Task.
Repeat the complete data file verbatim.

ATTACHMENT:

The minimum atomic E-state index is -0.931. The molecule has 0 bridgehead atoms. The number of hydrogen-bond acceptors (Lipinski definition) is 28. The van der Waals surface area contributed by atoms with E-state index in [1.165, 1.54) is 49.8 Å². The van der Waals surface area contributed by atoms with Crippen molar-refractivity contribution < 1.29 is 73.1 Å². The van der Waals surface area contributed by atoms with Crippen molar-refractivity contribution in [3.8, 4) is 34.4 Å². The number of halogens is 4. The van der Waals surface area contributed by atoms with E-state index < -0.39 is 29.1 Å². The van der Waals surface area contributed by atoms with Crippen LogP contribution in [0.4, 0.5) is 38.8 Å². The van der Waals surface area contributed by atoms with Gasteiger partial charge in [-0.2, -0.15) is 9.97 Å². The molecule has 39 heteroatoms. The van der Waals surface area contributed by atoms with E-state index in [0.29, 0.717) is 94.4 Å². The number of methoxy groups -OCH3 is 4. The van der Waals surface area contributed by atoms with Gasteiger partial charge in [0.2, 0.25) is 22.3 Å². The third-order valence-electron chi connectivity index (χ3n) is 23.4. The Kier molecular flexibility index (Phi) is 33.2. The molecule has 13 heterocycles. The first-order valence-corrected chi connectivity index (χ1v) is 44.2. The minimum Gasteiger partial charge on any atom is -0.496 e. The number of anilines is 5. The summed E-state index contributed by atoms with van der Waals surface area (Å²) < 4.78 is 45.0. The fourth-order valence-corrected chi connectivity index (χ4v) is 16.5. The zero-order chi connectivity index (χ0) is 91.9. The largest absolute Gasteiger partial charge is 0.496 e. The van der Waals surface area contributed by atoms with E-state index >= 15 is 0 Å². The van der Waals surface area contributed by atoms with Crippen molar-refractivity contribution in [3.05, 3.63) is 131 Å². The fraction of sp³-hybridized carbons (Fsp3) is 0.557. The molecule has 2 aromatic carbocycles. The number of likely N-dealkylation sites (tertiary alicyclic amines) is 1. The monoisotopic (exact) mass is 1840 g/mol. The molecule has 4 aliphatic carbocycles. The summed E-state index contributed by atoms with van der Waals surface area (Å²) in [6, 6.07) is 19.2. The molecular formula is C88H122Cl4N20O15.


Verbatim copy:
The minimum atomic E-state index is -0.931. The molecule has 0 bridgehead atoms. The number of hydrogen-bond acceptors (Lipinski definition) is 28. The van der Waals surface area contributed by atoms with E-state index in [1.165, 1.54) is 49.8 Å². The van der Waals surface area contributed by atoms with Crippen molar-refractivity contribution < 1.29 is 73.1 Å². The van der Waals surface area contributed by atoms with Crippen molar-refractivity contribution in [3.8, 4) is 34.4 Å². The number of halogens is 4. The van der Waals surface area contributed by atoms with E-state index < -0.39 is 29.1 Å². The van der Waals surface area contributed by atoms with Crippen LogP contribution in [0.4, 0.5) is 38.8 Å². The van der Waals surface area contributed by atoms with Gasteiger partial charge in [-0.2, -0.15) is 9.97 Å². The molecule has 39 heteroatoms. The van der Waals surface area contributed by atoms with E-state index in [0.29, 0.717) is 94.4 Å². The number of methoxy groups -OCH3 is 4. The van der Waals surface area contributed by atoms with Gasteiger partial charge in [0.2, 0.25) is 22.3 Å². The third-order valence-electron chi connectivity index (χ3n) is 23.4. The Kier molecular flexibility index (Phi) is 33.2. The molecule has 13 heterocycles. The first-order valence-corrected chi connectivity index (χ1v) is 44.2. The minimum Gasteiger partial charge on any atom is -0.496 e. The number of anilines is 5. The summed E-state index contributed by atoms with van der Waals surface area (Å²) < 4.78 is 45.0. The fourth-order valence-corrected chi connectivity index (χ4v) is 16.5. The zero-order chi connectivity index (χ0) is 91.9. The largest absolute Gasteiger partial charge is 0.496 e. The van der Waals surface area contributed by atoms with E-state index >= 15 is 0 Å². The van der Waals surface area contributed by atoms with Crippen molar-refractivity contribution in [3.05, 3.63) is 131 Å². The fraction of sp³-hybridized carbons (Fsp3) is 0.557. The molecule has 2 aromatic carbocycles. The number of likely N-dealkylation sites (tertiary alicyclic amines) is 1. The monoisotopic (exact) mass is 1840 g/mol. The molecule has 4 aliphatic carbocycles. The summed E-state index contributed by atoms with van der Waals surface area (Å²) in [6, 6.07) is 19.2. The molecular formula is C88H122Cl4N20O15.